HOUSTON — Another woman has stepped forward to accuse former President George H.W. Bush of inappropriately touching her.
Roslyn Corrigan told Time magazine that she was 16 when Bush grabbed her buttocks as she posed for a photo with him in 2003 at a gathering of CIA officers north of Houston. She attended the event with her mother and father, who was an intelligence analyst.
“My initial action was absolute horror. I was really, really confused,” she told the magazine. “The first thing I did was look at my mom and, while he was still standing there, I didn’t say anything. What does a teenager say to the ex-president of the United States? Like, ‘Hey dude, you shouldn’t have touched me like that?'”
A spokesman for the 41st president, Jim McGrath, said in a statement Monday that Bush regrets any offensive actions.
“George Bush simply does not have it in his heart to knowingly cause anyone distress, and he again apologizes to anyone he offended during a photo op,” he said.
Time spoke with seven people who said they had been told by Corrigan about the encounter in the years afterward.
Corrigan is at least the fifth woman to say Bush groped her. Time reports that a sixth woman, a retired journalist in Pennsylvania, posted to Facebook last month that Bush touched her from behind during a 2004 photo opportunity.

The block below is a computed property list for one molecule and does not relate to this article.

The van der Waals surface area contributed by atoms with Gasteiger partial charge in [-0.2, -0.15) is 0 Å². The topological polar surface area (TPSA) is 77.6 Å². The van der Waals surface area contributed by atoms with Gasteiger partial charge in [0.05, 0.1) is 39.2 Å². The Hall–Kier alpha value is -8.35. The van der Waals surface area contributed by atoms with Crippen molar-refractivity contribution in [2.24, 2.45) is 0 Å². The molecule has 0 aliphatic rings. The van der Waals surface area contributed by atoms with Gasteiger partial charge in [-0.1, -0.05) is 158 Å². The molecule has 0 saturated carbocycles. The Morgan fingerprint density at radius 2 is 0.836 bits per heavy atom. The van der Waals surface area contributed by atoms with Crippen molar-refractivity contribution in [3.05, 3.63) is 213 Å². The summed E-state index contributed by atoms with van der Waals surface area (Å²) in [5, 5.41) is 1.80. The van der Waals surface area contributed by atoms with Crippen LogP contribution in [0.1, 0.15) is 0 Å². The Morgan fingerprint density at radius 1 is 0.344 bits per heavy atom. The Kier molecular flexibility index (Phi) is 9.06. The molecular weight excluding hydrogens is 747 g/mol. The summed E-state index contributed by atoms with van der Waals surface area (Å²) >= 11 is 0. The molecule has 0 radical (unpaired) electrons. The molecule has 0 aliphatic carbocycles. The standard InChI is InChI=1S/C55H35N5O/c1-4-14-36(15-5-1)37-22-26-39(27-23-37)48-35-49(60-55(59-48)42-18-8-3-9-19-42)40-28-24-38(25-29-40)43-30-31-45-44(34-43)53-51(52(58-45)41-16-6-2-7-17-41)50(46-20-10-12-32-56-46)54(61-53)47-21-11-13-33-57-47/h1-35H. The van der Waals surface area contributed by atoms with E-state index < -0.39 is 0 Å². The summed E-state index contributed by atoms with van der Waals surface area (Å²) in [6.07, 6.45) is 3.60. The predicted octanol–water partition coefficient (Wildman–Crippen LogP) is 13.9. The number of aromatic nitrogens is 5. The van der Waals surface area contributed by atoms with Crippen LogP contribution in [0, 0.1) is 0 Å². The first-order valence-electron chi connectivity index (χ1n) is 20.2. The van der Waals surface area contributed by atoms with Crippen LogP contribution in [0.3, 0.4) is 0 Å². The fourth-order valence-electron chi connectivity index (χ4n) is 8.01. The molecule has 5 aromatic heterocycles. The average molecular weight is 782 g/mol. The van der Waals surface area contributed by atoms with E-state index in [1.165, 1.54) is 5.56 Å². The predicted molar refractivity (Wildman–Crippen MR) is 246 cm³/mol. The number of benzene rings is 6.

The stories came to light after television actress Heather Lind said last month that Bush, now 93, touched her from behind and told a dirty joke while they were posing for a 2014 photo. McGrath at the time explained that Bush has been in a wheelchair for about five years “so his arm falls on the lower waist of people with whom he takes pictures.” Bush, who served as president from 1989 to 1993, has vascular parkinsonism, a rare syndrome that mimics Parkinson’s disease, and he uses a wheelchair for mobility.
“To try to put people at ease, the president routinely tells the same joke — and on occasion, he has patted women’s rears in what he intended to be a good-natured manner,” McGrath said.
Bush was standing alongside Corrigan for the photo taken in 2003. McGrath’s statement Monday did not elaborate.
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